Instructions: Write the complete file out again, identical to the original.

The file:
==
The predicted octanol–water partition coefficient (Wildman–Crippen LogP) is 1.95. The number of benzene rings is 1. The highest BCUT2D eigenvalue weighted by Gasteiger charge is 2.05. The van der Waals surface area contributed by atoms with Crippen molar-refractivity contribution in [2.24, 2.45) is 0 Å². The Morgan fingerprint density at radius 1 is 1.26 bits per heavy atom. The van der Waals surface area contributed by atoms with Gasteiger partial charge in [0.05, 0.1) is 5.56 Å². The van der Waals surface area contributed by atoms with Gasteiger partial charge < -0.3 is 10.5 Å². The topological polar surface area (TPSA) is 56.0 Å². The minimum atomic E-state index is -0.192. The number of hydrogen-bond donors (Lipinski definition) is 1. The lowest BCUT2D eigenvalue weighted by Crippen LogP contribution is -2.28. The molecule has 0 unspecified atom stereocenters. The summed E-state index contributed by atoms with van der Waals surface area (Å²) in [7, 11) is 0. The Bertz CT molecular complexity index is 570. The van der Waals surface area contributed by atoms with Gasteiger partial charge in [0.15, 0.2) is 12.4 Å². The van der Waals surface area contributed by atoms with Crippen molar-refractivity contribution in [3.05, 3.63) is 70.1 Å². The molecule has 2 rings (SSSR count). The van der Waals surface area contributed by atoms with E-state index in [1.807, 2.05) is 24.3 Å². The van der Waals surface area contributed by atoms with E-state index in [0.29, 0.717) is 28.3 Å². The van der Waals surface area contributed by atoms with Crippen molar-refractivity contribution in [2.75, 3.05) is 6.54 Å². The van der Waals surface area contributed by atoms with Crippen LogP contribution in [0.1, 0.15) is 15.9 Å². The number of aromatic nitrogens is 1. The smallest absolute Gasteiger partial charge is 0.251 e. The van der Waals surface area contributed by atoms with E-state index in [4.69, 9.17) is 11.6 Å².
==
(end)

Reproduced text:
The predicted octanol–water partition coefficient (Wildman–Crippen LogP) is 1.95. The number of benzene rings is 1. The highest BCUT2D eigenvalue weighted by Gasteiger charge is 2.05. The van der Waals surface area contributed by atoms with Crippen molar-refractivity contribution in [2.24, 2.45) is 0 Å². The Morgan fingerprint density at radius 1 is 1.26 bits per heavy atom. The van der Waals surface area contributed by atoms with Gasteiger partial charge in [0.05, 0.1) is 5.56 Å². The van der Waals surface area contributed by atoms with Gasteiger partial charge < -0.3 is 10.5 Å². The topological polar surface area (TPSA) is 56.0 Å². The minimum atomic E-state index is -0.192. The number of hydrogen-bond donors (Lipinski definition) is 1. The lowest BCUT2D eigenvalue weighted by Crippen LogP contribution is -2.28. The molecule has 0 unspecified atom stereocenters. The summed E-state index contributed by atoms with van der Waals surface area (Å²) in [7, 11) is 0. The Bertz CT molecular complexity index is 570. The van der Waals surface area contributed by atoms with Gasteiger partial charge in [0.15, 0.2) is 12.4 Å². The van der Waals surface area contributed by atoms with Crippen molar-refractivity contribution in [3.05, 3.63) is 70.1 Å². The molecule has 2 rings (SSSR count). The van der Waals surface area contributed by atoms with E-state index in [1.807, 2.05) is 24.3 Å². The van der Waals surface area contributed by atoms with E-state index in [0.29, 0.717) is 28.3 Å². The van der Waals surface area contributed by atoms with Crippen molar-refractivity contribution in [2.75, 3.05) is 6.54 Å². The van der Waals surface area contributed by atoms with Crippen LogP contribution in [0.1, 0.15) is 15.9 Å². The number of aromatic nitrogens is 1. The smallest absolute Gasteiger partial charge is 0.251 e. The van der Waals surface area contributed by atoms with E-state index in [4.69, 9.17) is 11.6 Å².